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Living with chronic pain: the patient's perspective

McHugh GA, Thoms G

Nursing Standard. 2001;15 (52):33-37.

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AIM: The aim of this study is to investigate patients' perceptions and experiences of chronic pain management before and after attending pain services. METHOD: A sample of 245 patients with chronic pain, who attended specialist pain services in 11 UK hospitals, were interviewed using a structured questionnaire. Patients' ages ranged between 23 and 86 years (median 51 years), and the duration of pain ranged between six months and 57 years (median five years). RESULTS: Patients reported that pain had had a profound effect on their lives, restricting daily living and leisure activities. 33 per cent (81) were classified as medically disabled. Patients' perceptions and attitudes to the management of chronic pain varied. Their main concern was that, although they wanted a specific diagnosis, they were often not given a reason for their chronic pain. CONCLUSION: Pain management requires a significant amount of input by health professionals. Patients wanted advice on the best techniques to help them cope with chronic pain. Most patients had previously tried many different pain treatments to obtain short-term pain relief. One third of patients had waited up to four months for their initial pain assessment at the pain service. Once referred to specialist pain services, patients were satisfied with their care. Almost half (47 per cent, 115) of the interviewees reported that their pain had improved. As chronic pain has a profound effect on patients' lives, it is important that early diagnosis, treatment and referral to appropriate specialists is given high priority. This study has raised the awareness and understanding of an important, but often misunderstood area.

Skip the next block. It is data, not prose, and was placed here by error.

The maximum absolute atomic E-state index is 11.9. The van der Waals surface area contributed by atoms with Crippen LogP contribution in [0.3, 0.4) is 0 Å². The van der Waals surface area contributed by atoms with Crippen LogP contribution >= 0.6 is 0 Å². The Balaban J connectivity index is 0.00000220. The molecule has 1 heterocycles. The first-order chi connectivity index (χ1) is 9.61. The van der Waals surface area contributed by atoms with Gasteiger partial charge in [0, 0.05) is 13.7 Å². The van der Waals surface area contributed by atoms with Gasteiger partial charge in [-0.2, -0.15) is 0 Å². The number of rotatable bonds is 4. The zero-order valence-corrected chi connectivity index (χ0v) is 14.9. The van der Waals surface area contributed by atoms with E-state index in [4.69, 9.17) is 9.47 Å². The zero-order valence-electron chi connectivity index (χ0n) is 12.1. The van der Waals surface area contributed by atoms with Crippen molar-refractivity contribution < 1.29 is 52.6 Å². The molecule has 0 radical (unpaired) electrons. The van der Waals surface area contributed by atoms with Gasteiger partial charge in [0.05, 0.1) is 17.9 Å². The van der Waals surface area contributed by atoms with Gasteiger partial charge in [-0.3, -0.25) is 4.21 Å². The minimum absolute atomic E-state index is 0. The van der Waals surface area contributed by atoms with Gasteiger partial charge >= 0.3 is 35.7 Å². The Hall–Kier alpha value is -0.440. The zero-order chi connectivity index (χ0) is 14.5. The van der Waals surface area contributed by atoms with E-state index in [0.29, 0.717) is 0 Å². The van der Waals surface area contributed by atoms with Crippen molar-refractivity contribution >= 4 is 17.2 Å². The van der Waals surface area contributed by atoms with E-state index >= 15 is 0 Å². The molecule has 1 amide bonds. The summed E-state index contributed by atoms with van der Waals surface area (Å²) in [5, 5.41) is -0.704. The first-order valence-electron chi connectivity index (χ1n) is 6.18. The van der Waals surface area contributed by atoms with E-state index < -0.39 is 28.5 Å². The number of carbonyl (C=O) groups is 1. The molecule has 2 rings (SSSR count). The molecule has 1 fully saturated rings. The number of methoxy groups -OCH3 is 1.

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15 (52)
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2nd September, 2009, 08:20:21
Last modified:
1st June, 2015, 18:30:27

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